If it occurs in both eyes, it can ruin the ability to perform everyday activities, such as reading, watching TV, paying bills or driving. The onset of the disease can be alarmingly fast, and it can render an eye legally and irreversibly blind within several weeks or months. (The dry version of macular degeneration is much more common, but it progresses more gradually and typically is less severe. There is no cure.)
People with blue eyes and fair complexions seem more likely to develop it, and smoking and poor diet are thought to contribute. The causes aren't clear, but some research suggests the explosion of blood vessels may stem from the body's attempt to repair the natural, time-related wearing out of the macula. While such a rescue effort may help most parts of the body, it devastates the eye.
The concept behind the new photodynamic treatment is not difficult to grasp: A light-sensitive medicated dye, called verteporfin, is injected into a vein in the patient's arm. The dye migrates to the back of the eye and fills those unwanted blood vessels, making them "stand out like a neon sign," Hammer said. The infrared light in the laser activates the medicine, which destroys the vessels.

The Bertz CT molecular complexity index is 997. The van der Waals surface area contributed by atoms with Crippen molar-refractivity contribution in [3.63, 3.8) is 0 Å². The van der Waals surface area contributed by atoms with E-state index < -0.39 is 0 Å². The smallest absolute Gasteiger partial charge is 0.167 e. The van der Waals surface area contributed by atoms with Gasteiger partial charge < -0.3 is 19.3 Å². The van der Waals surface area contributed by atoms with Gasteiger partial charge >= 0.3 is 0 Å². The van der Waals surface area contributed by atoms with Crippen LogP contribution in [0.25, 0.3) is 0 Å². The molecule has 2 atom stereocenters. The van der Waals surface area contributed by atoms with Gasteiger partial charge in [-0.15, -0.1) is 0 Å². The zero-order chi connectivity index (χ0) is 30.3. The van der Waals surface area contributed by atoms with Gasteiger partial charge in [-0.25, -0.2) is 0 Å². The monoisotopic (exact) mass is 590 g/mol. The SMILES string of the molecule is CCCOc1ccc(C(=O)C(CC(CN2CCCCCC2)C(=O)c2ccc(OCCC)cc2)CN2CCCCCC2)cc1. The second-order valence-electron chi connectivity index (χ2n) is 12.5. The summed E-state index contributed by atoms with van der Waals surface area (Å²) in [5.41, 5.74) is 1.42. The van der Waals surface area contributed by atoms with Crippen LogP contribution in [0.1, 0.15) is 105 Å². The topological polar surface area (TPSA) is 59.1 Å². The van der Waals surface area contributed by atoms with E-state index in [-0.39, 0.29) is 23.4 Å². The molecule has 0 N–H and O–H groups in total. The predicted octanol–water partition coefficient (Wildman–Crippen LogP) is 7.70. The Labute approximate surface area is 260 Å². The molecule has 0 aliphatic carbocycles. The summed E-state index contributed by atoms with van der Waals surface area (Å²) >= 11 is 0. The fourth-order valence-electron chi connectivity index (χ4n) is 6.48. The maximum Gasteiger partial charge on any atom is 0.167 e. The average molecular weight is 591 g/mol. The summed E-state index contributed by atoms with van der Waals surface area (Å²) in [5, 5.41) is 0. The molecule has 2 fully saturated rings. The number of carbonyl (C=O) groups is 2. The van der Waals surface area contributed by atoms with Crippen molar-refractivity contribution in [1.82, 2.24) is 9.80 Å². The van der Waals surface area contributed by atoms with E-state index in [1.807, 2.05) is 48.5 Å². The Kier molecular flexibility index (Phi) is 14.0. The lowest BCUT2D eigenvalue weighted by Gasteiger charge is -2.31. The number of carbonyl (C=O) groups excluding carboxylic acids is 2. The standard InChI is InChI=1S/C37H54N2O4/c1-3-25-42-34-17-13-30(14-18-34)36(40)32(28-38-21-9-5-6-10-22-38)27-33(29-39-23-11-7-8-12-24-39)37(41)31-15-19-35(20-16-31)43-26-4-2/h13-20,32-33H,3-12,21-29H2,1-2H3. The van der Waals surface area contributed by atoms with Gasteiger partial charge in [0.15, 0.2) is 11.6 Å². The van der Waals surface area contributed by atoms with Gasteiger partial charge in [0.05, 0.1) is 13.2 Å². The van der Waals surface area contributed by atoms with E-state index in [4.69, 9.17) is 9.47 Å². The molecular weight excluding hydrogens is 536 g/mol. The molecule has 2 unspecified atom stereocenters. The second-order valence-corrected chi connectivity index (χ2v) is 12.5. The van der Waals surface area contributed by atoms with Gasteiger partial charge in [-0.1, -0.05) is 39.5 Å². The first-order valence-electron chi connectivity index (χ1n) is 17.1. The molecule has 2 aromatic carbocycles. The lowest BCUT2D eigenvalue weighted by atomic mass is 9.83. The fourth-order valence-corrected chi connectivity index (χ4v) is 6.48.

For years, doctors have used thermal lasers, which generate high heat, to cauterize the leaky blood vessels in wet macular degeneration patients. It worked, but the laser also destroyed healthy tissue and scarred the retina, leaving blind spots behind. Only about one in 10 patients was eligible for that therapy in the first place, and opting for it often meant choosing the lesser evil.
"You'd hope to create a small scar that was better than letting nature take its course," explained Dr. Leonard S. Kirsch, an ophthalmologist at the Eye Institute of West Florida in Largo.
The new photodynamic therapy uses a low-intensity laser that generates no heat, so it doesn't damage healthy tissue. Side effects are few, but patients must stay out of the sun for at least five days or they will burn severely.
The FDA's recent approval was based on the results of a two-year study of 609 patients that showed the therapy helped slow or stop the damage about 67 percent of the time. A small percentage said their vision actually improved.